Your Healthy Community: The pains of grief

By Katie Sciba
Jan. 31, 2014 at midnight
Updated Jan. 30, 2014 at 7:31 p.m.

Katie Sciba

Katie Sciba

Love is in the air apparently, but some feel less than excited to see the Valentine's Day aisle filling up in the store. It's hard to get your heart pumping about a love holiday when you're single or if you've recently lost someone you love.

February is Heart Healthy month, so there are a lot of tips out there on how to keep your heart healthy that are quite practical, and I'll put my two cents in on heart problems in a few weeks.

But what about feelings and grief? How does loving someone affect your heart? Did you ever catch someone's eyes, and your heart went aflutter? Have you ever had aching, heavy chest pain when you are grieving? Has your heart pounded right before a competition?

Lately, I have had a broken heart from grief discussion with a few of our home health patients. Two recently lost their spouses. They are coping, but their hearts are truly broken. They must now journey through grief and finding their way to living without that special person.

Many have asked if you can die of a broken heart. Research has shown that the mortality risk does increase for those who have lost a loved one. The risk appears to be greatest for bereaved spouses, but other family members are at risk also.

Grief can manifest itself in a physical way, and the Harvard Medical School research has shown the chance of having a heart attack is higher than normal during the first day following the death of a loved one.

We all love, and with that love comes the risk of losing. Our emotions are connected to our physicality. Grief causes psychological stress, which can cause an increase in heart rate and blood pressure. Over time, healing can come through the grieving process and recovery occurs.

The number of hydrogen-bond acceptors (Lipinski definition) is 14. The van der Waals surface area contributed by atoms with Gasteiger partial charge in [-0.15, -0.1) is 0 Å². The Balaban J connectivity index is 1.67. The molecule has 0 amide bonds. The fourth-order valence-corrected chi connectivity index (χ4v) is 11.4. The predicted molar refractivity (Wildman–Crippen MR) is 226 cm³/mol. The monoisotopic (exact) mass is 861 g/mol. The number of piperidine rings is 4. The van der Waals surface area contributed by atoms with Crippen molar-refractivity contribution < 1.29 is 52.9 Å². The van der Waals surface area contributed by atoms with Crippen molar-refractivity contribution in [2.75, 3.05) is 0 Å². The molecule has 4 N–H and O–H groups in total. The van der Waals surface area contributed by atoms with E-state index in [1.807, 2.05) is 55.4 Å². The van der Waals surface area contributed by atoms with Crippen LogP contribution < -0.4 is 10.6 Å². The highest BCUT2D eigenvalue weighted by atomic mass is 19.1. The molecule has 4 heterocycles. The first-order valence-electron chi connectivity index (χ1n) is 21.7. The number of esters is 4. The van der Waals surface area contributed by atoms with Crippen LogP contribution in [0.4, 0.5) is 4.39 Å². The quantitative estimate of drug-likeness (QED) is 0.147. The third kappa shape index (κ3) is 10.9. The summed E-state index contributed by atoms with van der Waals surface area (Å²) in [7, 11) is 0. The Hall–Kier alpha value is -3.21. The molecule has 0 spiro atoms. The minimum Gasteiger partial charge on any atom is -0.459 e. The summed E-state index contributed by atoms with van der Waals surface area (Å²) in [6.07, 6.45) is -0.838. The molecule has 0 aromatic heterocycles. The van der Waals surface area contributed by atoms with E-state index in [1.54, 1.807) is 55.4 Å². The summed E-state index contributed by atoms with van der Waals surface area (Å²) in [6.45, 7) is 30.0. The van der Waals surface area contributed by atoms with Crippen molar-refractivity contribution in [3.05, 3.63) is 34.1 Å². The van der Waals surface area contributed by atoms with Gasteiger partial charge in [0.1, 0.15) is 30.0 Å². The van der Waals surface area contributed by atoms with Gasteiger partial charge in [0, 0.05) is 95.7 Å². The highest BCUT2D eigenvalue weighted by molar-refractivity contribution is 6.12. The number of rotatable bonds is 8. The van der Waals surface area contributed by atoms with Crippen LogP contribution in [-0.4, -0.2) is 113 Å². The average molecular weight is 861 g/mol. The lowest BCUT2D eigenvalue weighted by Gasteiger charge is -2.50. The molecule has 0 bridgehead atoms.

One study found that widowers are at greater risk for physical decline than widows. But, there are other factors that influence this risk such as their previous state of health and their degree of social isolation. The direct affects of having a broken heart combined with the stress effects of bereavement both contribute to this risk.

We cannot predict the future and do not control the length of our lives. Who wants to prepare for a broken heart?I know already none of you raised your hand. But we can take control of our health so that we can build our resilience in times of stress and pain.

Be your own valentine this year by making physically healthy choices and maintaining a healthy emotional support system.

If you are grieving the loss of a spouse, be patient and gentle with yourself. Get plenty of rest, and call in support from friends and family when you need it. If you feel hopeless or depressed, please discuss with your doctor.

Can you die of a broken heart?. (2013). Harvard Heart Letter, 23(6), 6.

Stroebe, M. S. (1994). The Broken Heart Phenomenon: An Examination of the Mortality of Bereavement. Journal Of Community & Applied Social Psychology, 4(1), 47-61.

Katie Sciba is a writer, a licensed social worker, a pastor's wife and a mother from Victoria. She works for AARN Health Services and blogs online at Always Simply Begin.



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